1. Many, many people who are skilled at covert/overt attacks

They reckon there’s less than 100 people involved or who were once involved in terrorism capable of carrying out such attacks, north or south of the border.

Throw in an historic occasion and I can understand why she would have more security than Obama.

I do too. But it’s because there’s a tiny percentage of people who would like to see her come to harm. There’s a larger percentage of people who would like to throw an egg at her but that’s mainly because they’re filthy commoners as HRH would put it, or they’re scumbags as I would put it.

Bahimiron, I’ve deleted that post. On reflection it was fine to post, but I wrote it in anger. Tom checked me out by e-mail before letting me join, and I’ve taken him on his word that this is generally a mature forum, despite all the evidence to the contrary.

It basically went that the Irish state has never invaded another country, condoned an invasion of another country, or sanctioned an invasion of another country, and nor have the Irish people. Our armed forces serve around the world on UN peacekeeping missions and have garnered widespread acclaim for their ability to resolve situations peacefully. The majority of our police force do not carry a sidearm, they do not need to, nor do they want to.

I can understand, if not condone the IRA and the likes, they were in a desperate situation, they were young and they were angry at widespread institutional inequality and discrimination. I can not understand plastic paddies in America sending their wages over to support the murdering of children. The IRA were of their time, and many struggled hard to show that peaceful means and negotiation were what was needed to stop the problems in the north. John Hume (and David Trimble) won the Nobel Peace Prize for this, creating a peace that would ensure their political death. Ireland, Britain and Northern Ireland are used the world over as the shining example of what negotation can achieve.

(I think that was the general gist of it, the original had more pizzazz though.)

There was a viable bomb found in Maynooth. It was never anywhere nor could it get anywhere near the Queen or her intended routes. It was a pipe bomb, a crude device but potentially deadly. It was targetted at Irish citizens. It was a threat, as the location of the device was phoned in (to the media or police, I’m unsure which,) it was not a real threat, as the device was not primed and was never intended to be detonated.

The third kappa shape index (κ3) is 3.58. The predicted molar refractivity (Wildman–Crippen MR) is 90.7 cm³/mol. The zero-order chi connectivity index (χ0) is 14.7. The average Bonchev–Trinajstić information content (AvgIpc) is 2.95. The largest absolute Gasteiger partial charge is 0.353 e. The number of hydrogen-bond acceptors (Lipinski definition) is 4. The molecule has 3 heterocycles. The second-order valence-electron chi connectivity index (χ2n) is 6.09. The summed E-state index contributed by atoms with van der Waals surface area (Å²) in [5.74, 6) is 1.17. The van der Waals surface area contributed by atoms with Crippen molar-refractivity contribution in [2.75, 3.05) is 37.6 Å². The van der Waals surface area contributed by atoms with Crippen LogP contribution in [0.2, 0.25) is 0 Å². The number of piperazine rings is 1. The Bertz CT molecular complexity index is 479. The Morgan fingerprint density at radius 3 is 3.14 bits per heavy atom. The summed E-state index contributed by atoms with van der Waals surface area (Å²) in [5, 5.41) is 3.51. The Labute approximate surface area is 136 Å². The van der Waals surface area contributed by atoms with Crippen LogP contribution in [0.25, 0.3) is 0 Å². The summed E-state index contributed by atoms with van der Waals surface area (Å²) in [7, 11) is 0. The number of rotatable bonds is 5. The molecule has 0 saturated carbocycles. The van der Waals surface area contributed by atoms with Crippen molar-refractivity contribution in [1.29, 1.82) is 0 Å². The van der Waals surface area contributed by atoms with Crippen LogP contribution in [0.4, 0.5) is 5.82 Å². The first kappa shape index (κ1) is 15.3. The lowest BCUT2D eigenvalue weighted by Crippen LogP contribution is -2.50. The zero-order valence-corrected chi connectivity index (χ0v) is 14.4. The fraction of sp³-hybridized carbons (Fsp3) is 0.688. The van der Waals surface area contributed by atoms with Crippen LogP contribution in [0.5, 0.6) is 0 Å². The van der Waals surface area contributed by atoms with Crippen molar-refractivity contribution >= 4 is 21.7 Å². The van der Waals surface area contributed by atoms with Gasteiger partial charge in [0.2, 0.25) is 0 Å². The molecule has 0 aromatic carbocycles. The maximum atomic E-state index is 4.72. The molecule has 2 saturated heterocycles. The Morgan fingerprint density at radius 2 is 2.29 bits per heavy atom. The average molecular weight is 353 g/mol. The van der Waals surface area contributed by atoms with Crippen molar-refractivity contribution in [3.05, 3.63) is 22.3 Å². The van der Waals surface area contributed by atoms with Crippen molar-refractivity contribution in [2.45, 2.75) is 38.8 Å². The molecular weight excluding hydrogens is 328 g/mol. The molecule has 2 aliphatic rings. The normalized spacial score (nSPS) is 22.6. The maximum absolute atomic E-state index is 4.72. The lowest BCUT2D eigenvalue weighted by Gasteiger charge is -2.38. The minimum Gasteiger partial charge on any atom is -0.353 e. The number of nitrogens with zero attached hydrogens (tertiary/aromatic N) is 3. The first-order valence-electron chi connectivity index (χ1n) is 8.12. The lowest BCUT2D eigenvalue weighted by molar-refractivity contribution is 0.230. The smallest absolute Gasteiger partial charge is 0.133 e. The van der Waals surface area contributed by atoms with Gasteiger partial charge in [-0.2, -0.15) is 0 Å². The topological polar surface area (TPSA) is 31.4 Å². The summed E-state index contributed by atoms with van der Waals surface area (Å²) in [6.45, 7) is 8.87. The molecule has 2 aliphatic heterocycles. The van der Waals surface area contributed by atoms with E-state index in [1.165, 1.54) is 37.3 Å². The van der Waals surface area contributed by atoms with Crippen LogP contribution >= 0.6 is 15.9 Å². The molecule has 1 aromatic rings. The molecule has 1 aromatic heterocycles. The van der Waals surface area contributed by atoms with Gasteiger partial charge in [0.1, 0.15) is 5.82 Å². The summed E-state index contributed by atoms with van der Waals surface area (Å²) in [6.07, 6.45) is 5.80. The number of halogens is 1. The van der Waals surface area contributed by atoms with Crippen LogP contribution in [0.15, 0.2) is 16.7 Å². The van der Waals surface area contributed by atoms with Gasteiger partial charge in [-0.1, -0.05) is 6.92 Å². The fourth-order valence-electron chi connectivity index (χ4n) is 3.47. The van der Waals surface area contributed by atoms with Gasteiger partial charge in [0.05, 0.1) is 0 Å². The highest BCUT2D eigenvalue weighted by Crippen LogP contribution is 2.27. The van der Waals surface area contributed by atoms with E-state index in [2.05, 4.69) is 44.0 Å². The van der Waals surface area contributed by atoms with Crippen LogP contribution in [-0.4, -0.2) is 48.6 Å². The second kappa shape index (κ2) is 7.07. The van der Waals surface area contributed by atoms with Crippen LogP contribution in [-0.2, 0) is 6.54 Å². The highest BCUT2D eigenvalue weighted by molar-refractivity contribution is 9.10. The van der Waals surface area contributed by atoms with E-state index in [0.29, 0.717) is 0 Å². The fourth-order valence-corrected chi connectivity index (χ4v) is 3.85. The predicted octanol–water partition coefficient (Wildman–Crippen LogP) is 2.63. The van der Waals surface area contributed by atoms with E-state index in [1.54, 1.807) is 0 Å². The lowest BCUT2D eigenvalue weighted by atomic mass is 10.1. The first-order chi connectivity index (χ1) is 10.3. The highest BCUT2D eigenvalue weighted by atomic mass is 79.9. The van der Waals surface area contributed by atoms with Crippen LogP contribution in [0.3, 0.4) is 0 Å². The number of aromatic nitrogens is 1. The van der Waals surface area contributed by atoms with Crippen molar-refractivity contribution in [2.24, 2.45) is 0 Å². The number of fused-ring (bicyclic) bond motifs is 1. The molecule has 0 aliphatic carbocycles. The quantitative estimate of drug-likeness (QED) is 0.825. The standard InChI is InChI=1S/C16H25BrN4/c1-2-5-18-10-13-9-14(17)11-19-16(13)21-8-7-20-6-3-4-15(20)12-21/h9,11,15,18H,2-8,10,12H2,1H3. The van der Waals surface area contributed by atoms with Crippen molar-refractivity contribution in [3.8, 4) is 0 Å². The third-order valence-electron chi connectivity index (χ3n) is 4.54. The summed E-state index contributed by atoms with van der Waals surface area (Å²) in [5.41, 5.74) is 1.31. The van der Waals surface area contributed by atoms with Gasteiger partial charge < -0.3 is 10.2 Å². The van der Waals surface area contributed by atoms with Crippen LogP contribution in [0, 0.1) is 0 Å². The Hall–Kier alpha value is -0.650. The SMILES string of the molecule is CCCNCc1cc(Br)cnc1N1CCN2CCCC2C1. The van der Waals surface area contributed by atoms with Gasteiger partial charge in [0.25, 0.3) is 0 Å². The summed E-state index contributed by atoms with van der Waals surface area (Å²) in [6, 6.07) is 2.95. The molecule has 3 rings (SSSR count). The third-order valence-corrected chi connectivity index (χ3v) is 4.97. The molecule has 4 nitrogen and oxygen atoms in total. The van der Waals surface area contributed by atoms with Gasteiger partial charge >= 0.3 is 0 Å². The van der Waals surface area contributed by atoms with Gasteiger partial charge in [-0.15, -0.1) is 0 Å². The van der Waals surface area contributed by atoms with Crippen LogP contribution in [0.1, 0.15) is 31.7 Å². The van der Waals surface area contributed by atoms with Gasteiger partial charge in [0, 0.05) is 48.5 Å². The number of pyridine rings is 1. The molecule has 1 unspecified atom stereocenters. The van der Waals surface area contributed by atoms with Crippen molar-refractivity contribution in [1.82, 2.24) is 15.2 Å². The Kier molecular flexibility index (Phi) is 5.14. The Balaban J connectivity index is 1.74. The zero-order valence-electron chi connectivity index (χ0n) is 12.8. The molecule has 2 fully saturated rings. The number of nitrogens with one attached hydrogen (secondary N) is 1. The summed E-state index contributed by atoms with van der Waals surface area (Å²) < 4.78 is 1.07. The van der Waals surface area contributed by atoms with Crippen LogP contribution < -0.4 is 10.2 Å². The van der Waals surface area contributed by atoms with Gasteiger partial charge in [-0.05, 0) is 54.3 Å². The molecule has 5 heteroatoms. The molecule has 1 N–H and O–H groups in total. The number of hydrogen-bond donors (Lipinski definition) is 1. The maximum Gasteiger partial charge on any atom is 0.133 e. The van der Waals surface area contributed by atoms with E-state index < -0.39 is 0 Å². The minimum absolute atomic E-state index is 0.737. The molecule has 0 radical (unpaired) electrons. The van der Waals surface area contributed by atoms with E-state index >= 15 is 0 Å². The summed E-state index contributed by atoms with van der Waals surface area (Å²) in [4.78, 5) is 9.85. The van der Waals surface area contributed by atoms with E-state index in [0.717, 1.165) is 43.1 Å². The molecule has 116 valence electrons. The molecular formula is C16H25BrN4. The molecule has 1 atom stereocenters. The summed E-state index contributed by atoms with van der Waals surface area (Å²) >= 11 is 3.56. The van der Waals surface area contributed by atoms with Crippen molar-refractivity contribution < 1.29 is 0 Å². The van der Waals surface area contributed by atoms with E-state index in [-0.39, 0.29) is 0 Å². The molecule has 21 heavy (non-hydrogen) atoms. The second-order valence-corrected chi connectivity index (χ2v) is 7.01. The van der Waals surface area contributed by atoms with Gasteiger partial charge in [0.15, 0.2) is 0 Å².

As for Irish visitors to the UK. Most were too busy working on building sites and making a fortune doing nixxers laying cheap driveways to bother with any of the politics.

Someone needs to protest the Queen by running up to her and declaring “You can’t have me lucky charms!” and then fall over dead drunk. In his pocket, a half eaten raw potato.

Would there be a difference with expat Irish? 'Cause all the ones around here seem pretty down on the English. Otherwise, yes, the Irish are a fine people, but compared to Obama’s regular walking around detail, I would still think the occasion would call for more security. BTW, I’m of Irish descent, although I have no Irish culture.


Sometimes it seems half the world is of Irish decent with so many Irish bars, you can’t escapet them on holliers. ;)

Yes, I totally see why the Queen has such a large security operation around here. Apart from the actual threat of bombs, the fallout purely from an Irish pride perspective of scumbag hitting her with an egg would be devastating for us. The nation is on its knees, I think an embarrasment like that would do huge harm to the Irish psyche. I have no doubt the English monarchy would shrug it off, along with the vast majority of politicians. But we’d think “Oh Jesus, here were are to the world, the dumb Micks again.” If you were following #queensvisit on twitter you would see loads of people talking about how the stupid “republican” demonstrators were fucking everything up. And some of the English media revelled in that. Sky News (Murdochs tabloid news channel) concentrated on them for a continuous 15 minutes in one go, all the while saying “the Irish should be more grateful considering we’re bailing them out.” The vast majority of the country is ashamed at these idiots.

Would there be a difference with expat Irish? 'Cause all the ones around here seem pretty down on the English.

I don’t know, I’ve never been a part of an Irish expat community. Maybe they’re playing up to the stereotype for a laugh. Maybe you’re misinterpreting sarcasm. For 800 years Ireland has had to deal with living in the shadow and under control of the British. That’s a phenomenal amount of our political history and all of our modern history. We see England as the team to beat in sporting events, and we always go for the team playing against England (as do the Welsh and Scottish because of the Anglo-centrism of the British media.) But we do so jokingly, really most people would like to see the English players from the Premiership doing well in the World cup. Maybe not winning it but definitely getting to the final. Contrary to that, England has a history of a massive Empire. Their influence spanned the globe, and their dealings touched every corner of the Earth. To them Anglo-Irish history is only a small part of what they see as an education. Britain generally see us a little friendly neighbour, sure more Irish people seem to live in Britain than in Ireland.

The Irish relationship with Britain is deep and complex. Part of that relationship is dealing with our own coming to terms as an independent nation (it takes longer than 100 years to do so.) Seeing our president and prime minister meet the queen, without bowing and scraping or any form of obeisance is a big part of our development.

To say the Irish are violent, or that we hate the English is incredibly ignornant of Irish society and what it means for us to be Irish.